Hikers like Mr Jupiter no longer do their 4000-plus-mile hikes with traditional trail-runners, instead they use even lighter and more flexible shoes.

    For his yo-yo on the PCT in 2018, Jupiter bought several pairs of Mt10v4 minimus from New Balance (discontinued). These shoes are designed to simulate a barefoot experience just with more grip than you would have barefoot.

    Why should you use trail-runners, minimal shoes or even sandals to do a long hike? Depending on the speed you think you will be able to do, boots lock out the power of your ankle. Trail running races are seldom won with boots. Stability can be an issue, but unfortunately, if you don’t have the stability to hike in trail runners, I would suggest training stability, for example by cleaning your teeth by standing on one leg only or with special exercises.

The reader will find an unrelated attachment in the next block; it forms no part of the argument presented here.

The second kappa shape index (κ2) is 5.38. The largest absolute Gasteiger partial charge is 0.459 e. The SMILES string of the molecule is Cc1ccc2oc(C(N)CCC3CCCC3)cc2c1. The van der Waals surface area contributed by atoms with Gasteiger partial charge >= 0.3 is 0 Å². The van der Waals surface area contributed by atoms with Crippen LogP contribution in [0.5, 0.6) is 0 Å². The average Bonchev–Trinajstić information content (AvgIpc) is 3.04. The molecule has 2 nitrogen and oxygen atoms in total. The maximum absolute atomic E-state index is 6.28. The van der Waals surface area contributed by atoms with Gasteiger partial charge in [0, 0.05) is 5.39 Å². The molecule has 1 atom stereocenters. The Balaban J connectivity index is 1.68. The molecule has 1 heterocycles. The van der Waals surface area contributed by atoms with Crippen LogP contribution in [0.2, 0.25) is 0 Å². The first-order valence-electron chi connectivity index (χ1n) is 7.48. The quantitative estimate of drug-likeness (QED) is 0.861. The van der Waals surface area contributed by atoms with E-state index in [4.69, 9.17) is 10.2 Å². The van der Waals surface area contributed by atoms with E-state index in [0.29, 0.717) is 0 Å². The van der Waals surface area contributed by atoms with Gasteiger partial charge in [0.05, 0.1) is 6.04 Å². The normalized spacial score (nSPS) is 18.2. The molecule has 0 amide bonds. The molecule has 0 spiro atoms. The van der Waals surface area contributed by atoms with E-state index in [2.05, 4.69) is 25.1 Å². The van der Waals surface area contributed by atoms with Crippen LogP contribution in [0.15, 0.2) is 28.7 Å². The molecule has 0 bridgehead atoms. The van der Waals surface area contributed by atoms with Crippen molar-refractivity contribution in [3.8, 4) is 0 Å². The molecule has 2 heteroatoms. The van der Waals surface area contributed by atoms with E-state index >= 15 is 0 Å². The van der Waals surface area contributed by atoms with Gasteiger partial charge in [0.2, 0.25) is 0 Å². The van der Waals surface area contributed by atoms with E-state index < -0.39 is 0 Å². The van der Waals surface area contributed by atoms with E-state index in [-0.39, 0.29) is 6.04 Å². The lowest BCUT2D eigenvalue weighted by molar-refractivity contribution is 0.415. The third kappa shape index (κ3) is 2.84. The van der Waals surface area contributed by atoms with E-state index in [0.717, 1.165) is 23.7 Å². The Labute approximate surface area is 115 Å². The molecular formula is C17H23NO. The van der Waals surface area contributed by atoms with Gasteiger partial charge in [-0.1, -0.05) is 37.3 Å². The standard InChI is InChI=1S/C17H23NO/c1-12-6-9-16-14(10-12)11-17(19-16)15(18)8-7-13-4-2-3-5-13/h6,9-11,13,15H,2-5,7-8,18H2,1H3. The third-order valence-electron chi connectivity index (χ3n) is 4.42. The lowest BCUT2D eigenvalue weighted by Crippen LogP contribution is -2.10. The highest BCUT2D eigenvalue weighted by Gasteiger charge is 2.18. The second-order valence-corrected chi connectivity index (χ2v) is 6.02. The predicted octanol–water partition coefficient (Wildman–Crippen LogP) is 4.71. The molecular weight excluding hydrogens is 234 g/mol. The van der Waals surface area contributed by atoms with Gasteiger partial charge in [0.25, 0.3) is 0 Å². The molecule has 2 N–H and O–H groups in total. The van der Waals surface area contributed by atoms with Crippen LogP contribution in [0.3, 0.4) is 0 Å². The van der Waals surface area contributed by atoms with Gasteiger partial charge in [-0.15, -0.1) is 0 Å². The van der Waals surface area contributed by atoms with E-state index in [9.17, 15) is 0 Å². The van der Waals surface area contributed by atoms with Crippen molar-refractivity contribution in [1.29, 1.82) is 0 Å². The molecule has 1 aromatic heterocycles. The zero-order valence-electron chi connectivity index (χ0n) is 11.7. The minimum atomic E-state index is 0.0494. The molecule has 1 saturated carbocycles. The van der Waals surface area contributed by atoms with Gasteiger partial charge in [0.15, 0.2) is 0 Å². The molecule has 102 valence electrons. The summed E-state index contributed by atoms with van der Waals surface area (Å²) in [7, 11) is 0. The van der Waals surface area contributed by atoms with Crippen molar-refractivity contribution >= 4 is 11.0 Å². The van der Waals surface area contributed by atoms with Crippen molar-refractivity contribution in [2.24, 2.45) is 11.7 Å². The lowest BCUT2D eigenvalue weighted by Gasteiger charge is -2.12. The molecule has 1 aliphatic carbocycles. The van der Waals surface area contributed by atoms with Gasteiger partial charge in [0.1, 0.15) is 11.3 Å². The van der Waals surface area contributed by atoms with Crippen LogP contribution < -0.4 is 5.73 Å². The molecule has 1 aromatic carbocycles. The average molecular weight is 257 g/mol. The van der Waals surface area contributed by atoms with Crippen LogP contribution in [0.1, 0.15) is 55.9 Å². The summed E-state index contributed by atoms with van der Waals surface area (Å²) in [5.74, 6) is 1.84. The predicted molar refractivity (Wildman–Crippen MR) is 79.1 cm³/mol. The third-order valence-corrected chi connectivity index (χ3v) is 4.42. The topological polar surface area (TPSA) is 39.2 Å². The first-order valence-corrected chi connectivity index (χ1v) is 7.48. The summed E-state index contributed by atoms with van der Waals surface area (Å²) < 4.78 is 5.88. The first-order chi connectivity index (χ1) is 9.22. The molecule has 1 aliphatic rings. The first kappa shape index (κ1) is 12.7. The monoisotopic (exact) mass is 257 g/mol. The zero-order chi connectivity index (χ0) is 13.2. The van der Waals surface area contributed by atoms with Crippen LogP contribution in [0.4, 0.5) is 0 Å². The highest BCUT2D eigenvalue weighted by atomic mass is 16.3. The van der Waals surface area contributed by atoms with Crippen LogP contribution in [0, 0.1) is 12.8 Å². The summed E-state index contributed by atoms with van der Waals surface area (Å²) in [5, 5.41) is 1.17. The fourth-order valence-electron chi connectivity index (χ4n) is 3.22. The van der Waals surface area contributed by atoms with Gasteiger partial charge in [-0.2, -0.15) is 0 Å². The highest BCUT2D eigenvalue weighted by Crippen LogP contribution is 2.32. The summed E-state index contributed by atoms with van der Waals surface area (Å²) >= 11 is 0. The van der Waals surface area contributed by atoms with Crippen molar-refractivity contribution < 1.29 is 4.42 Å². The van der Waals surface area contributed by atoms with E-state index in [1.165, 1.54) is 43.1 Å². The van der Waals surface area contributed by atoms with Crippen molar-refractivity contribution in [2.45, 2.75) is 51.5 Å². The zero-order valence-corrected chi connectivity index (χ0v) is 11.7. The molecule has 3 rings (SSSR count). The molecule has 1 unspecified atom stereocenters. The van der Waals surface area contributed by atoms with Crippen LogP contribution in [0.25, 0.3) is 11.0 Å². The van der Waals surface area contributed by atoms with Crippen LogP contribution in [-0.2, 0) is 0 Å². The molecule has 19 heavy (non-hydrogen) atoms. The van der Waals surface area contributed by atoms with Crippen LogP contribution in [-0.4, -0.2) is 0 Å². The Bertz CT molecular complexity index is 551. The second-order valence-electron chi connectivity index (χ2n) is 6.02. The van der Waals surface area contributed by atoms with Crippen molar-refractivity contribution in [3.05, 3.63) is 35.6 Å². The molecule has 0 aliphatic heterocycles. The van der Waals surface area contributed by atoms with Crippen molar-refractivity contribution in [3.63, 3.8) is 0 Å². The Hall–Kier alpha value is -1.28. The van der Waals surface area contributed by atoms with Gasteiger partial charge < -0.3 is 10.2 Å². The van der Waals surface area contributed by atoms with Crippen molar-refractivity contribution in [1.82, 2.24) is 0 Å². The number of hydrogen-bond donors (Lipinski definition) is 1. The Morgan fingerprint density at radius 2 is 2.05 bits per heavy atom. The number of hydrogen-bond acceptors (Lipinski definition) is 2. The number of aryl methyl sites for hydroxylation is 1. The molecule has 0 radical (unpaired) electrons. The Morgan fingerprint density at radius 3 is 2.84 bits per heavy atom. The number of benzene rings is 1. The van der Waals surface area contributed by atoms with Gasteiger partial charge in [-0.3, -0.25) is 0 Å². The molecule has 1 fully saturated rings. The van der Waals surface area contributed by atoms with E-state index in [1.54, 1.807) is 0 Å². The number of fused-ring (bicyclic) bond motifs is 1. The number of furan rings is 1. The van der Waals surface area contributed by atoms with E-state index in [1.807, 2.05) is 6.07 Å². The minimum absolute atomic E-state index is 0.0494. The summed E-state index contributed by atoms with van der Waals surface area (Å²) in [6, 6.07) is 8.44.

Ask a specialist and move your thru-hike back one year. You risk tearing your tendons, and this will mean years to recover.

    There are special cases: Chaunce claims that boots helped her to maintain higher mileage since they reduced her foot pain on the PCT.

    Boots can also help, if you have a lot of natural padding and you need all the stability you can get. Hiking is one of the most efficient all you can eat diet, but you are putting your health at risk, if you head out with massive overweight. Although Second chance has successfully demonstrated, that even with a massive overweight hiking can be beneficial. He started slow but hiked an entire season on the PCT in 2019.